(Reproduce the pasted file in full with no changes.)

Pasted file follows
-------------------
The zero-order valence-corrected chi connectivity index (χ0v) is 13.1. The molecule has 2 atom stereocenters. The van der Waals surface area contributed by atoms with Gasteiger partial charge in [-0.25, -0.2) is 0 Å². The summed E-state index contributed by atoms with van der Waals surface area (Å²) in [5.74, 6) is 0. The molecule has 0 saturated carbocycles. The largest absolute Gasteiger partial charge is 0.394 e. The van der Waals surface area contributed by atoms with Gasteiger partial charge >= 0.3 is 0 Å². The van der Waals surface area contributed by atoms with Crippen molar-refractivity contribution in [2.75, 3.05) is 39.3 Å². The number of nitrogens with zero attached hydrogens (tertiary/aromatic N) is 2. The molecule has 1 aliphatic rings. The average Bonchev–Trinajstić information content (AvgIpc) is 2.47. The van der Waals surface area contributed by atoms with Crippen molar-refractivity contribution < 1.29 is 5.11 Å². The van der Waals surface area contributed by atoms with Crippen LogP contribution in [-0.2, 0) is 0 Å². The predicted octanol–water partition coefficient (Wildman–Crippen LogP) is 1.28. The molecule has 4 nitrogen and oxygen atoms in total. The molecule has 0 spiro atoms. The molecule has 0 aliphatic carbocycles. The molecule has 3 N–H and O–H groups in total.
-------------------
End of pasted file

The zero-order valence-corrected chi connectivity index (χ0v) is 13.1. The molecule has 2 atom stereocenters. The van der Waals surface area contributed by atoms with Gasteiger partial charge in [-0.25, -0.2) is 0 Å². The summed E-state index contributed by atoms with van der Waals surface area (Å²) in [5.74, 6) is 0. The molecule has 0 saturated carbocycles. The largest absolute Gasteiger partial charge is 0.394 e. The van der Waals surface area contributed by atoms with Gasteiger partial charge >= 0.3 is 0 Å². The van der Waals surface area contributed by atoms with Crippen molar-refractivity contribution in [2.75, 3.05) is 39.3 Å². The number of nitrogens with zero attached hydrogens (tertiary/aromatic N) is 2. The molecule has 1 aliphatic rings. The average Bonchev–Trinajstić information content (AvgIpc) is 2.47. The van der Waals surface area contributed by atoms with Crippen molar-refractivity contribution < 1.29 is 5.11 Å². The van der Waals surface area contributed by atoms with Crippen LogP contribution in [-0.2, 0) is 0 Å². The predicted octanol–water partition coefficient (Wildman–Crippen LogP) is 1.28. The molecule has 4 nitrogen and oxygen atoms in total. The molecule has 0 spiro atoms. The molecule has 0 aliphatic carbocycles. The molecule has 3 N–H and O–H groups in total.